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Mechanisms of imitation: insights from typical and autistic cognition

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Imitation is a ubiquitous human behaviour which provides a useful model of nonverbal social interaction. Though imitation is easy to recognise, the cognitive processes underlying it are very complex. Here I describe studies of when and why people chose to copy some actions but not others. This includes studies of children, adults and people with autism. I make a key distinction between imitation of action goals (emulation) and imitation of action forms (mimicry), and suggest that there are different cognitive and neural mechanisms involved in each. In particular, mimicry seems to be strongly driven by social demands and controlled by brain regions linked to social cognition. I present a neurocognitive model which can account for these findings. Finally, I will present new data on how people imitate and recognise imitation in virtual reality, and will consider how human-avatar interactions can help in the study of social neuroscience.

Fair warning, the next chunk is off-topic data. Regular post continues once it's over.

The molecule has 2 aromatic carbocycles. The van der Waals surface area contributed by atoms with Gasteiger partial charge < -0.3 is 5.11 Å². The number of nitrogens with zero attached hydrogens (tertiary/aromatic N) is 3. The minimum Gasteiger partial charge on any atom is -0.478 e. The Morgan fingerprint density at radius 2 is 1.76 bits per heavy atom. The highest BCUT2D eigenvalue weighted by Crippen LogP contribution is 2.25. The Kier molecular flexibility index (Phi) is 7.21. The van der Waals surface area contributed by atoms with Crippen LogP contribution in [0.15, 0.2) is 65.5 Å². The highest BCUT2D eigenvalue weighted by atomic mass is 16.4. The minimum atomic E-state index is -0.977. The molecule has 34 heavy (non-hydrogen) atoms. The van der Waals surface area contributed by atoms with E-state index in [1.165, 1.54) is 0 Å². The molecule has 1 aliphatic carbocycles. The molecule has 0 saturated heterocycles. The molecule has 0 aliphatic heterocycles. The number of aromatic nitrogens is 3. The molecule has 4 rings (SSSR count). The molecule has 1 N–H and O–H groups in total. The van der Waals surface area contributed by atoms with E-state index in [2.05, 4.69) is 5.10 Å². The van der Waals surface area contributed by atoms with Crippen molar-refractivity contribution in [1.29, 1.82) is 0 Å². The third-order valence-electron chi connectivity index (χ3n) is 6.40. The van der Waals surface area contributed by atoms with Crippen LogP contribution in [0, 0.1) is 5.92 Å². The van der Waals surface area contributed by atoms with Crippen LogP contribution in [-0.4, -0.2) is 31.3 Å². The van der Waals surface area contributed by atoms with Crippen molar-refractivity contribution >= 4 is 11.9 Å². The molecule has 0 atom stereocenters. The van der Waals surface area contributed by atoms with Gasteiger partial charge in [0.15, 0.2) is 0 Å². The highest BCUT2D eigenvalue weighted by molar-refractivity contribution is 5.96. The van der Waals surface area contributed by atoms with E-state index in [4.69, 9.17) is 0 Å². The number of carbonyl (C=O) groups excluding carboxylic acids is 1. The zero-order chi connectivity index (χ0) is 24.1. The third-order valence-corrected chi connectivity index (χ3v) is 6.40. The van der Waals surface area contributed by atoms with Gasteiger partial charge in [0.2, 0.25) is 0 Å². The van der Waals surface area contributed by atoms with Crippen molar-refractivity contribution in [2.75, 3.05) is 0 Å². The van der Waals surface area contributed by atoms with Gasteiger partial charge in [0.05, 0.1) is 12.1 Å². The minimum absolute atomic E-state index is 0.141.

This talk is part of the Zangwill Club series.

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